Holiday Tipping and Baby Showers, Vol. 4, Issue 51

Dear Etiquetteer:I recently moved to a new apartment. Unlike my last living situation, this is an apartment building with someone at the front desk 24 hours a day, maintenance staff, and a building manager. Since I have never lived in a building with staff in all my years of existence, I have no idea about proper tipping during the holiday season.Not that it is important, but we're not talking a doorman with a hat and epaulets, who will call me a cab; the round-the-clock staff is more security focused.Dear Tipping:Etiquetteer congratulates you on your move and commends you on your thoughtfulness for those employed in your new home. Indeed, your query raised many happy memories of Etiquetteer’s days as a concierge in a condominium of some 100 residences. Christmastime invariably saw many discreet presentations of gifts at the front desk, from bottles of wine to books (from the people who really knew what Etiquetteer liked) to home-baked cookies. And, of course, cash. Cash is always the most Perfectly Proper gift in this situation. Etiquetteer strongly encourages you to get those gift envelopes with the oval cut out so you can see the president’s face on the bill, and to have a crisp new bill in the envelope. Etiquetteer has no idea how many people are on the staff of your building, but encourages you to remember as many as possible. Start with the building manager, continue with the staff with whom you interact most, and then the remainder. Please don’t forget the late shift, who rarely gets to see everyone in the building unless there’s a fire alarm.To Etiquetteer, a minimum cash gift of $10 seems appropriate for the holidays; less than that might appear cheap. So if your budget is less than $10 per person, Etiquetteer thinks a gift (perhaps chocolates) will be received in the proper spirit.You do not have to present each staff member his or her envelope or gift personally; if you wish, hand everything to the manager, who will distribute accordingly. Just please don’t bake a fruitcake, wrap it in tin foil, and send it down in the elevator.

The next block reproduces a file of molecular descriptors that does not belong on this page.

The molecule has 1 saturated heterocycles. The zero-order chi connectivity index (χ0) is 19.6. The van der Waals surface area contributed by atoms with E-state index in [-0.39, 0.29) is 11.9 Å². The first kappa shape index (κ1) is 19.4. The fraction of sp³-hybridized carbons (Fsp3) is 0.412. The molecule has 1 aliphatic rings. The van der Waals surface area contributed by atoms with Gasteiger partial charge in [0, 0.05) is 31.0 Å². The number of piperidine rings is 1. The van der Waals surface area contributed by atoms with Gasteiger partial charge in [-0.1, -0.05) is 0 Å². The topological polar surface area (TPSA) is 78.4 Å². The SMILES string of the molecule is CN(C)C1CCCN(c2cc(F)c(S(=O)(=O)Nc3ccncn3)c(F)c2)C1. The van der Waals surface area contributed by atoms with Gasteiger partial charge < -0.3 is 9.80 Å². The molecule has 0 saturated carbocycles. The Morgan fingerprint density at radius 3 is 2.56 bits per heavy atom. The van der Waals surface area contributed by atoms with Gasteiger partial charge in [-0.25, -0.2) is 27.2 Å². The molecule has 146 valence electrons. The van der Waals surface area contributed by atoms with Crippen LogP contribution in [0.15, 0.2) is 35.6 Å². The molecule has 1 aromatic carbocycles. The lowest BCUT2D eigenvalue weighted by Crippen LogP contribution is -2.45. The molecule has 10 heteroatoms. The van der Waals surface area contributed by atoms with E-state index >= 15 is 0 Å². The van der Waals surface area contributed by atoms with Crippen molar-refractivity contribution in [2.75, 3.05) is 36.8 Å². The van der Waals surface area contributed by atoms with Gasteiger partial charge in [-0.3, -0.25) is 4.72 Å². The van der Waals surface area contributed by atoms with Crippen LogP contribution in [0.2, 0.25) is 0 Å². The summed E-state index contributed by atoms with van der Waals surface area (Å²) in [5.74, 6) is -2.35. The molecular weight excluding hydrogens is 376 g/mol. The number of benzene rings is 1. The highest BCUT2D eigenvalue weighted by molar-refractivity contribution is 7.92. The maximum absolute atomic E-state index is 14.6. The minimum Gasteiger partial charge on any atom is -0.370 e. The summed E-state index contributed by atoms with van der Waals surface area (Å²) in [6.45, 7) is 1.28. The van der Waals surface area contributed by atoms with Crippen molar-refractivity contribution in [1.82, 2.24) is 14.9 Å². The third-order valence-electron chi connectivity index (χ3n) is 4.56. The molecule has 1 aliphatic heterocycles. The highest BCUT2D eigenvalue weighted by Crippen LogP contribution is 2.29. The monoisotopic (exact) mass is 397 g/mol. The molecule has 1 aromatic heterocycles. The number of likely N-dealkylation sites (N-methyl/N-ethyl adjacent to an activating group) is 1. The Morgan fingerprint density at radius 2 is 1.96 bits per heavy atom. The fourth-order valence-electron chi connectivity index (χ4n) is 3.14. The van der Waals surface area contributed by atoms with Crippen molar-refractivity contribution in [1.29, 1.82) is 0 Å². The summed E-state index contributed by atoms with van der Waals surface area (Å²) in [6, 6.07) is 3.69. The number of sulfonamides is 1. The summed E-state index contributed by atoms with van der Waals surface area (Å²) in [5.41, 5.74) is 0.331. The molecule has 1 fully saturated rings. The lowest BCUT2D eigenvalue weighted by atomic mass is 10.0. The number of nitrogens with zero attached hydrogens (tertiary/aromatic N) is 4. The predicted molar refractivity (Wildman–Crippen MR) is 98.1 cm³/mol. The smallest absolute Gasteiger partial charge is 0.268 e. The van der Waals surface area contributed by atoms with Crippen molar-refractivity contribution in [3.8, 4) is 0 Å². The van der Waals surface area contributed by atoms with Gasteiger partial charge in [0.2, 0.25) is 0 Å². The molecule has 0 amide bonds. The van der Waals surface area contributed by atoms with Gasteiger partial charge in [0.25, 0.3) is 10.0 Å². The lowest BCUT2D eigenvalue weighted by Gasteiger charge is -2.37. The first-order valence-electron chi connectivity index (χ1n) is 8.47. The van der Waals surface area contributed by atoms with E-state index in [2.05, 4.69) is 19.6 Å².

Dear Etiquetteer:Two of my close friends are getting married next month. This grand move was precipitated by the fact that the bride is pregnant, although they did plan to tie the knot anyway.Being the quintessential hostess myself, I've undertaken to throw the shower. However, what I had in mind was to have one shower to honor both events, the wedding and the birth, but keeping the theme generic (a spa getaway) so that neither is emphasized more.This is mainly for budgetary reasons, but also due to logistics. The bride may be relocating soon and it'd just be the same eight people (who are not all friends) getting together in another two months to do pretty much the same thing all over again.I'm told it's improper, and that it's poor etiquette. But I'm pigheaded, ‘cause I think my ideas are cute (I'm calling it "Pamper yourself!"). Please let me know if it is truly a bad idea. Thank you.Dear Pigheaded:Permit Etiquetteer to agree with your self-assessment. Now let’s discuss why.Etiquetteer adores a theme party, but in this case encourages you to consider something that will be more useful and less embarrassing to your friends. Etiquetteer’s late great-grandmother Houska used to say, "The first one comes anytime. The rest take nine months." Even though more and more people are not even bothering to get married before having children, it’s still the height of Bad Taste to underline the situation by combining a bridal and baby shower.Whose budget are you thinking about: yours as the hostess, or the honoree’s, who will soon have another mouth to feed and a bottom to diaper? While Etiquetteer acknowledges the cuteness of your "Pamper yourself!" shower idea, isn’t it the new baby the honorees will have to be pampering soon? Etiquetteer doesn’t know the circumstances of the expectant bride, but imagines that a spa getaway might be less useful than traditional baby shower gifts.

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